10. Return home with substantial presents for the kids. Call it bribery. Bringing them something that they have wanted for a long time lets them know you were thinking about them while you were apart. It helps kids forget any lingering resentment they may have regarding your absence.
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Hey parents, although it’s midwinter, pry your kids away from their TVs, electronic games and computers. Even the very young ones. Dress them for the cold and push them out the door. Literally, if need be. Ignore their yelling and sarcasm. If they threaten to report you to child welfare, tell them that being active in the cold is just what the doctor ordered to keep them healthy and happy. Kids need at least one hour of exercise daily (just “running around” counts) as soon as they’re old enough to do so. Kids get too little exercise in cold months, partly because indoor exercise is less strenuous.
Here what you should know:
1. Indoor air can make kids sick. In winter, kids stay indoors a lot, often with friends over. Or they’re crowded into daycare centers and such, windows shut, heat turned up. Kids cough up and sneeze out disease-causing germs. Dry air indoors lowers humidity, allowing airborne germs to stay viable longer and travel further. Also, low humidity dries out nasal membranes; membranes need moisture to ward off germs. Meanwhile, air outdoors is relatively germ-free.
2. Indoor air is often polluted. Energy-efficient homes keep cold air out and let no fresh air in, allowing unhealthy buildups of vapors from heating units, household cleaning materials and other sources. Concurrently, outdoor air quality is improving, due to the use of better fuels for heating houses and for running cars and trucks.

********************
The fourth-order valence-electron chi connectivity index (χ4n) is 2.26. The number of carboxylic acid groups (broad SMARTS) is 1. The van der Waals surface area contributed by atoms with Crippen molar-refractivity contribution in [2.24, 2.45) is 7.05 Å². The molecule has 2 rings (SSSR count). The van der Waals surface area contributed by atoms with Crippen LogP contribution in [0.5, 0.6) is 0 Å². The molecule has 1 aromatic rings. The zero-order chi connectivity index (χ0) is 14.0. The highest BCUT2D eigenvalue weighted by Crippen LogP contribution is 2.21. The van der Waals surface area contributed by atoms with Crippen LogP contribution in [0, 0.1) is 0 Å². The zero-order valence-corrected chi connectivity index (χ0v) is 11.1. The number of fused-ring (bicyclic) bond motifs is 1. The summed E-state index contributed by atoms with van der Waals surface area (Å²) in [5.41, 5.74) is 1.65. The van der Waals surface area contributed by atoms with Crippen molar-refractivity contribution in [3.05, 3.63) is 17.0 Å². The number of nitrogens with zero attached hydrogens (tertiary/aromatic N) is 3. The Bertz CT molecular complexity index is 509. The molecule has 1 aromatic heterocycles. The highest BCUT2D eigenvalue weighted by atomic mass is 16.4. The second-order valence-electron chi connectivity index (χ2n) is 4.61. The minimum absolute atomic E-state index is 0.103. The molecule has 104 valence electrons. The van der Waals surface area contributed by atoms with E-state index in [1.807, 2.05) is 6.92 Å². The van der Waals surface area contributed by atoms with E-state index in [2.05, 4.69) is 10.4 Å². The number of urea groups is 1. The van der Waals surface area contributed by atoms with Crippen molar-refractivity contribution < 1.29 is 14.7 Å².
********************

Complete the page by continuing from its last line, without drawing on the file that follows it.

3. Overdressing kids for the cold is counterproductive. Modern fabrics are so efficient in retaining heat and repelling rain/snow that perspiration can be a problem. Modern clothing allows kids to stay out longer. Wearing wet clothing, whether wet from perspiration or the elements, is like standing naked in the cold. As kids perspire, remove layers of clothing, open zippers, take off hats, and unbutton jackets.
4. Exposure to cold does not increase susceptibility to illnesses. Only extreme and prolonged exposure to both cold and wetness causes body temperature to tumble and leads to serious cold-related health issues. This does not happen to toddlers frolicking in the snow or older kids skiing, sledding or ice skating.
5. The colder the weather, the more active kids are and the more calories they need. Calories provide energy to maintain body temperature, warm cold air being inhaled, and fuel muscles. Even moderate activities require about twice the calories needed for sitting and watching TV. Frequent eating helps maintain steady heat production. “Trail food” (mixtures of raisins, dried fruits, chocolate and nuts) supplies the necessary calories. And kids like it. Bribery can help get them outside.